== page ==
But all of this will take time and in the meantime we are stuck with these scattered content and set-top box monopolies.

This, of course, is also making it very difficult for new national players and innovative new services to enter the market as there is no common and open national platform.

With telco services now so commoditised through VoIP, Skype, WhatsApp and others, the one service customers are now most interested in over their fixed broadband connection is video entertainment, and for any player in this market without access to premium content (premium movies, TV services and local sport) it will be very hard to compete. The ACCC (as well as the FCC in the USA) has indicated it is watching this development and if the industry fails to address this issue internally external intervention will be unavoidable.

Paul Budde

See also:

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Smart streetlights for Queensland

Friday, May 29th, 2015

In response to an increased need for energy-efficient streetlighting products – particularly in relation to improved lighting quality, lower operating costs and greenhouse gas emissions – Energy Efficient Streetlight Trials were conducted in Queensland between 2009 and 2011.

A range of different lamp technologies were tested and the lamp technologies selected were indicative of the products available on the market at the time the trial commenced.

There were two separate trials.

One was in SE Queensland: Brisbane City Council, Department of Climate Change and Energy Efficiency, Office of Clean Energy, Energex, Gold Coast City Council, Ipswich City Council, Moreton Bay Regional Council and the Sunshine Coast Regional Council

The other trial was in regional Queensland: Queensland Government, Ergon Energy Limited, Cairns Regional Council and Mount Isa Regional Council. The collaboration between the various councils involved secured the use of standardised technologies and the combined approach, of course, also provided efficiencies and cost-effectiveness.

In 2015 eleven Ipswich suburbs will be the first to be upgraded under the ‘Ipswich LED Street Lighting Retrofit Project’. Leichhardt, One Mile, Wulkuraka, Sadliers Crossing, Coalfalls, Woodend, North Ipswich, Brassall, West Ipswich, Churchill and Yamanto will be part of the upcoming project and about 2,500 LED street lights are being installed in the identified suburbs.

For cost effective reasons radio and Zigbee technologies were selected for the communication part of the project, WiFi was not a cost effective solution for this project. The use of proprietary technologies remains a problem in the M2M industry as it hampers interoperability. Nevertheless the streetlighting project has been designed in such a way that can facilitate smart water meters, carparking, direct load control, electricity meters, access or whatever needs to be connected within the 4000km road reserve.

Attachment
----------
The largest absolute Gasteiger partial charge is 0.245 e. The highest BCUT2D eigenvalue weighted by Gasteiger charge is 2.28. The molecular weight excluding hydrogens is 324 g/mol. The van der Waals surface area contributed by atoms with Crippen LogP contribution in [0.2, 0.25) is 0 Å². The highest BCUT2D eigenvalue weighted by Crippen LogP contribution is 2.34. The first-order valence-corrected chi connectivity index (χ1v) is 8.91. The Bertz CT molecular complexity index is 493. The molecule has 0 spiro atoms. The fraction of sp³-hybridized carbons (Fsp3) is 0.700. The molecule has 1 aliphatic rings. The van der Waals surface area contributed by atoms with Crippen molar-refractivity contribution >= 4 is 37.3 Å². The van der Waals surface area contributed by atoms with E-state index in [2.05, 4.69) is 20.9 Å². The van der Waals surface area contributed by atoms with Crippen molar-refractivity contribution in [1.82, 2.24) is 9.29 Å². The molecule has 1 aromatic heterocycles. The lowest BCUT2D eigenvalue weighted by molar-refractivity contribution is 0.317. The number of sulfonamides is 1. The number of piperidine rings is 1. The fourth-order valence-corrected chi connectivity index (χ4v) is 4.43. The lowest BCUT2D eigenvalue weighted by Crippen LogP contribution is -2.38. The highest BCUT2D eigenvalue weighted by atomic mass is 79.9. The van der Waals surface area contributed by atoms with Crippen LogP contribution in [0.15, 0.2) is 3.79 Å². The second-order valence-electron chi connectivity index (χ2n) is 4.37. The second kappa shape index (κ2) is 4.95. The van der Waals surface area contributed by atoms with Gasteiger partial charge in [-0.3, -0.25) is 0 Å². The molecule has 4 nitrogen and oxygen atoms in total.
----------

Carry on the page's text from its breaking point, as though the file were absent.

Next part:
Paul Budde

See also:

Australia – Smart Cities, Smart Infrastructure

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Cable & Wireless acquires Columbus International, extends Flow brand beyond Jamaica

Thursday, May 28th, 2015

The relative size and rapid expansion of the Jamaican mobile sector continues to underpin growth in the telecommunications industry. The merger between Digicel and Claro in 2012 strengthened Digicel’s dominance of the sector, and the company has since extended its 3G network across the island and is looking to add LTE. This will considerably improve access to broadband services, and raise the relatively low penetration rate.

In early 2015 Cable & Wireless acquired Columbus Communications, so consolidating its leading market position in the region. The existing Flow brand for pay-TV services in Jamaica has been extended to most of Cable & Wireless’s Caribbean footprint.

A number of regulatory measures have been in train, including the introduction of number portability and a system to monitor quality of service parameters for fixed and mobile telephony as well as internet services.

A new BuddeComm report contains overviews, analyses and statistics of the Jamaican fixed-line, mobile and broadband markets together with information on convergence issues and on the country’s fixed line incumbent and major mobile operators.

For detailed information, table of contents and pricing see: Jamaica – Telecoms, IP Networks and Digital Media